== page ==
Hosho McCreesh appeared recently on the Crow Poetry Hour (link to August 13 show) and I had an opportunity to not only hear him read, but also discuss some of his work and views on a few small press topics. You can hear the discussion in the Crow Radio archives, which will be linked additionally on our Audio Page. Back to the eChap: McCreesh’s “Glowing, Smoldering” is a new digital offering by Right Hand Pointing, which has evolved into a pretty cool site featuring great work by a diverse assortment of writers and artists. Some of his photographic images are included as well, and the reader is taken through the poetry collection in steps: you click the pointing hand to proceed, sequentially.
McCreesh begins with the “last meal” before an execution, considering what passes for “mercy”. Do such comforts make the reality of these hours to come any easier, any better? Certainly not. What makes one’s inevitable death palatable? It is, after all, inevitable for all of us. What kind of mercy do we find ourselves pursuing?
It is short, to the point, the reader is then forced to consider the roles: who is doing the hanging, and who partakes of the gratuitous comfort? For what end, on either side? McCreesh won’t give you answers, but he asks a lot of questions in these poems. He zooms out, taking a broad view on humans at large, then he steps back in, close again, moving from clustered “hordes” to individuals:
each / indulging their / madness in / personal and / specific / ways
Personal and specific? How unique is the madness of a man when you really get down to it? Sure, we want to believe in the novelty of our own suffering, but for the most part a group of people in traffic are hollering about their inability to control a situation, it becomes less about a situation and more about ourselves with each passing moment. It frustrates, it brings out the inner brat like nothing else, indulging in madness-yes. Far too often.
Individuals, collectively, live against the meter, stepping together toward death, “meted out / polite, civil, and / woefully / unobtrusive. Death is the lifespan, extended, broken down into moments, each bringing us closer to the completed expanse, what happens in that expanse is subject to our own notions and for some, spiritual speculations.In the end, like a car stuck in traffic, control is a delusion. You have little to say about the nature of things.
Like all poetry, you take certain things that resonate with you and you neglect other aspects. With McCreesh, I admit to a tendency to fixate on a bit of the philosophical, I tend to go there. That will not be true for everyone, of course.
These are not poems about existential angst, they are not even poems about meaning, at times they are poems about the capacity for meaning and to understand that as a context for our lives, our sense of meaning so often elusive.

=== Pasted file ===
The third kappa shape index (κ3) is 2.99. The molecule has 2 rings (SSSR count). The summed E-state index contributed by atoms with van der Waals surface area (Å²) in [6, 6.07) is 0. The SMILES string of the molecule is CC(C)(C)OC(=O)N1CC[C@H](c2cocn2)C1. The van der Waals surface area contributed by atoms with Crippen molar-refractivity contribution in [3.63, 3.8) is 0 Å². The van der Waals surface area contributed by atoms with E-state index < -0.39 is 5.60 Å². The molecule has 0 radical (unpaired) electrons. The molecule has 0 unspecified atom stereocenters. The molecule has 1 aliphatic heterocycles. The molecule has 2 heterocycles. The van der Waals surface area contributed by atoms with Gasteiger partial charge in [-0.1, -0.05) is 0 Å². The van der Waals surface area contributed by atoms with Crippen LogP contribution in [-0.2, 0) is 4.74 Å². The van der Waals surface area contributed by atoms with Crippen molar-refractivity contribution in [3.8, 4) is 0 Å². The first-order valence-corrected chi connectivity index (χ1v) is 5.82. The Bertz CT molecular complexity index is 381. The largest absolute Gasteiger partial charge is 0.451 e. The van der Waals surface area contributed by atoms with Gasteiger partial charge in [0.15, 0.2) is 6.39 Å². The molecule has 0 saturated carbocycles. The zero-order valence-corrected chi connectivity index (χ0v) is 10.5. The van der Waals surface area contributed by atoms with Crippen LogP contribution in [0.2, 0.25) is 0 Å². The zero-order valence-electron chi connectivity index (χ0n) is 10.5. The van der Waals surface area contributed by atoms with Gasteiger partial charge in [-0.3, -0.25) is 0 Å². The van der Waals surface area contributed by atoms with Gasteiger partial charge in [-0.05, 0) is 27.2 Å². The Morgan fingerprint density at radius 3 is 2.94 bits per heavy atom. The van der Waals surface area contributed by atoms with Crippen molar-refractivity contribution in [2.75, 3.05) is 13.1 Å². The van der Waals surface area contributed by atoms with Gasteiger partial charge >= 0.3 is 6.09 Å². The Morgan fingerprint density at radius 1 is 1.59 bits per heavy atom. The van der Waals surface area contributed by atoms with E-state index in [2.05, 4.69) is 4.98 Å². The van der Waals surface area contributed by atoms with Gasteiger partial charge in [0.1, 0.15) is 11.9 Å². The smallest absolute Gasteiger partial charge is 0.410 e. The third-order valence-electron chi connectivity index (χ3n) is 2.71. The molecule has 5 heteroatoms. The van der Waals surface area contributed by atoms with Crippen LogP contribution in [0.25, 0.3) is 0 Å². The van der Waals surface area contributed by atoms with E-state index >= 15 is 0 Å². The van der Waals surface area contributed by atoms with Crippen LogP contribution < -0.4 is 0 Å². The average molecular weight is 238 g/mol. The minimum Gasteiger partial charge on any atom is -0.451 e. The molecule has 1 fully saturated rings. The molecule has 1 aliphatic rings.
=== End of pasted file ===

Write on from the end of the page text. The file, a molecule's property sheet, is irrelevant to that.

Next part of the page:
Where is happiness in all this? The poet tells us that happiness is found in what remains when we give up on everything- one could say that McCreesh has gone a bit zen here, or more directly, nihilist. Beyond giving up, we have to come to realize that it did not matter much in the first place, giving up is more acknowledging the indifference of the universe to your sense of purpose.
Just as “freedom’s just another word for nothing left to lose”, McCreesh has adopted some spiritual reductionism in the pursuit of “a point”. Happiness might not be “meaning”, but if you consider the relationship between stripped down happiness and more hedonistic views on meaning, perhaps what we can come away with here is the sense that in these poems, they are inextricably linked.
Just as the forest hungers for the flame in “Tired Of Rot”, we are driven to proceed through the moments of death “meted”, we have no choice. But the flame can be an enticing way to go- perhaps taking a more hedonistic view adds the excitement of an accelerant.
“Tired Of Rot” stands out, despite being a relatively short poem. The full title is longer than the piece, a “McCreesh Quirk”. For me, one of my favorite poems, not just in this collection, but in general:
And They’ll Ask Us
And we’ll say
“because it’s pure,
because it loves and hates
takes kingdoms and
trades beauty for ash,
because it is fair,
because it is just,”
we’ll say as we hang,
Later, he wonders why we don’t just get on with it, dispense with pretending to care about saving the world while doing nothing. Why? Like I said, McCreesh is about questions…he already has his answer, I suspect. And I suspect that his answer is only a word or two longer than a two word title.
Read them, in sequence, in one sitting if you can, at Right Hand Pointing. Then, look up his other stuff: He has art and poetry in print, audio, and online. Chapbooks available from Bottle of Smoke Press, sunnyoutside, Orange Alert Press, and Propaganda Press; broadsides available from 10pt Press.